Document Type

Article

Publication Date

12-20-1997

Publication Title

The Astrophysical Journal

Abstract

Despite the contributions of the Hubble Space Telescope Faint Object Spectrograph (FOS) to the archive of UV observations of active galactic nuclei, the vast majority of UV reference data were obtained using the International Ultraviolet Explorer (IUE) satellite. These data remain important since they provide historical information about the intensities of the UV continua and emission lines that is needed to constrain models of the active nucleus. A detailed comparison of the FOS and IUE data is critical to understanding how the measurable quantities depend on the individual instrumental calibrations, and how any conclusions derived from modeling the observations may vary depending on the source of the UV data. Rigorous comparison of FOS and IUE spectra have so far been performed only for spectrophotometric standard star observations that are acquired accurately and have high signal-to-noise ratios. We compare typical FOS spectra that were not acquired and observed with the strict regimen that is used for standard-star observations, especially in the pre-COSTAR era.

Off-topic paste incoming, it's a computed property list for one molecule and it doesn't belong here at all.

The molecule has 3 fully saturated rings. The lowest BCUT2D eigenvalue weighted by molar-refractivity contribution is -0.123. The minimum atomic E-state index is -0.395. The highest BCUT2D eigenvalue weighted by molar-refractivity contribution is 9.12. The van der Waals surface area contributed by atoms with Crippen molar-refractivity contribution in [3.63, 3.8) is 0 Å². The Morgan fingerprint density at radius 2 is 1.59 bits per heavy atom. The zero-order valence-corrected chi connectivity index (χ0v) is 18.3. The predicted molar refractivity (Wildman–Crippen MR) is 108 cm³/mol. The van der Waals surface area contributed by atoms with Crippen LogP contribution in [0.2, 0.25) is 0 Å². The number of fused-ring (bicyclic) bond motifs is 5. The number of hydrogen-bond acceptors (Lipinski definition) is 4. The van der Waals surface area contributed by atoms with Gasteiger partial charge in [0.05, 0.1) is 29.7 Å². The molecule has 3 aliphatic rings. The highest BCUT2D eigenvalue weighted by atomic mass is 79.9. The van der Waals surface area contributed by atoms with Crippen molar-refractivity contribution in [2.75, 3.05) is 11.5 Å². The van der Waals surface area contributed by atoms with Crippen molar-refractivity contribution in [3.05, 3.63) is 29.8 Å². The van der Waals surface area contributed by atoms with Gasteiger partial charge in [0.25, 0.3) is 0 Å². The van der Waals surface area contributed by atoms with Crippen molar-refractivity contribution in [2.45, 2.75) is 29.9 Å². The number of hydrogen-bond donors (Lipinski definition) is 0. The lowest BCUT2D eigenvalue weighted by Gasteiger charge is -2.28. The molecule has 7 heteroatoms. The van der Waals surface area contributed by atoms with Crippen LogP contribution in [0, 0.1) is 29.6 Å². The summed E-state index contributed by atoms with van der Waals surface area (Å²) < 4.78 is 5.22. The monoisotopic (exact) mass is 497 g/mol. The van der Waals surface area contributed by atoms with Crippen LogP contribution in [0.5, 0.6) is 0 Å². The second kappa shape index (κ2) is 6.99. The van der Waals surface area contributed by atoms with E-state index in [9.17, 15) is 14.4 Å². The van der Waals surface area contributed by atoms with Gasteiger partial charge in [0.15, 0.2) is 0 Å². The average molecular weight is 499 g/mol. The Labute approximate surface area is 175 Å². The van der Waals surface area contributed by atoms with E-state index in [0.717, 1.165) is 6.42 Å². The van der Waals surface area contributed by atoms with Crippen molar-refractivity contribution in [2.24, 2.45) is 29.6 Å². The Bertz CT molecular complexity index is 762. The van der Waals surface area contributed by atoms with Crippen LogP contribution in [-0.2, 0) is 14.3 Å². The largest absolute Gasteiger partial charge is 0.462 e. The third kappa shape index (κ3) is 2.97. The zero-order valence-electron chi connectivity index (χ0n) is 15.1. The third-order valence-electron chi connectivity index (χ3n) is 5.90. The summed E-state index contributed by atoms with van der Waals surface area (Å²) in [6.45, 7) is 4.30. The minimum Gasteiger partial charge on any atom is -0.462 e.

All nonproprietary UV FOS spectrophotometric archival data for the Seyfert 1 galaxies Mrk 509, NGC 3783, and NGC 5548 that have near-simultaneous (within 24 hr) IUE observations are used in the analysis. These data demonstrate that the absolute photometric calibrations of the FOS and IUE agree within ~5% in absolute flux for two of the objects. For NGC 5548, the FOS and IUE flux data disagree by ~50% in the 1200-2000 Å region. In this object there may be evidence for flux nonlinearity of the IUE detector and a contribution from the host galaxy redward of 2800 Å. Cross-correlation of the FOS and IUE spectra reveals no zero-point wavelength shift larger than the IUE wavelength calibration errors. Comparison of line flux measurements from both the FOS and IUE spectra show that for strong emission lines (e.g., Lyα, C IV, and Mg II) the measured intensities always agree within 15%, while for moderately strong lines (e.g., N V, Si IV/O IV, He II, and C III]) the agreement is ~30% (1 σ). Weak lines (e.g., O I, C II, N IV], O III], and N III]) may not even be detected in the IUE spectra, and when they are detected the disagreement between the measured fluxes can be very large.

DOI

10.1086/305005

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